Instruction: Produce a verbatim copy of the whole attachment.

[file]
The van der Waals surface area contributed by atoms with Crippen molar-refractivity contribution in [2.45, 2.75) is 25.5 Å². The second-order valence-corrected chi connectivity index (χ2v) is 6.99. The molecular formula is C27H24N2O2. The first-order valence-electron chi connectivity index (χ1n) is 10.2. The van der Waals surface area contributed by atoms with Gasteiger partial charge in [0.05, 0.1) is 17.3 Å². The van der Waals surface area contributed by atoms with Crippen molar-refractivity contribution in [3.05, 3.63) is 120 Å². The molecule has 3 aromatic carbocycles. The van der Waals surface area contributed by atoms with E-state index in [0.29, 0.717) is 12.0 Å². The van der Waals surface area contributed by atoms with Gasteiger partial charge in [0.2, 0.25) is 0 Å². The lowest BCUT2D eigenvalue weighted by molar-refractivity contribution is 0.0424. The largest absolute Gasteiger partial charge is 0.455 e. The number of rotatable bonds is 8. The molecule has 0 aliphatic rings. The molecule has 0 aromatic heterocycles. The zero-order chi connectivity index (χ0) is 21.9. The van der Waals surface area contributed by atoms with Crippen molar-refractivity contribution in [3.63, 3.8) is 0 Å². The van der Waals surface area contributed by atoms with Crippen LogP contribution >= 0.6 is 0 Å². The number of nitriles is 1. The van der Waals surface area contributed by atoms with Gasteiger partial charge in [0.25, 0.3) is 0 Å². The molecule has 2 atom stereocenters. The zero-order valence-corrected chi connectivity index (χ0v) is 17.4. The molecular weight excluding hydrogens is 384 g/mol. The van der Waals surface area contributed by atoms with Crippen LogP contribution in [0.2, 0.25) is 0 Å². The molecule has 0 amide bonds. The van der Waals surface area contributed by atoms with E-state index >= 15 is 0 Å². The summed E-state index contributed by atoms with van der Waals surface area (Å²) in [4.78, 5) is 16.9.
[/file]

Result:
The van der Waals surface area contributed by atoms with Crippen molar-refractivity contribution in [2.45, 2.75) is 25.5 Å². The second-order valence-corrected chi connectivity index (χ2v) is 6.99. The molecular formula is C27H24N2O2. The first-order valence-electron chi connectivity index (χ1n) is 10.2. The van der Waals surface area contributed by atoms with Gasteiger partial charge in [0.05, 0.1) is 17.3 Å². The van der Waals surface area contributed by atoms with Crippen molar-refractivity contribution in [3.05, 3.63) is 120 Å². The molecule has 3 aromatic carbocycles. The van der Waals surface area contributed by atoms with E-state index in [0.29, 0.717) is 12.0 Å². The van der Waals surface area contributed by atoms with Gasteiger partial charge in [0.2, 0.25) is 0 Å². The lowest BCUT2D eigenvalue weighted by molar-refractivity contribution is 0.0424. The largest absolute Gasteiger partial charge is 0.455 e. The number of rotatable bonds is 8. The molecule has 0 aliphatic rings. The molecule has 0 aromatic heterocycles. The zero-order chi connectivity index (χ0) is 21.9. The van der Waals surface area contributed by atoms with Crippen molar-refractivity contribution in [3.63, 3.8) is 0 Å². The van der Waals surface area contributed by atoms with Crippen LogP contribution >= 0.6 is 0 Å². The number of nitriles is 1. The van der Waals surface area contributed by atoms with Gasteiger partial charge in [0.25, 0.3) is 0 Å². The molecule has 2 atom stereocenters. The zero-order valence-corrected chi connectivity index (χ0v) is 17.4. The molecular weight excluding hydrogens is 384 g/mol. The van der Waals surface area contributed by atoms with Crippen LogP contribution in [0.2, 0.25) is 0 Å². The molecule has 0 amide bonds. The van der Waals surface area contributed by atoms with E-state index >= 15 is 0 Å². The summed E-state index contributed by atoms with van der Waals surface area (Å²) in [4.78, 5) is 16.9.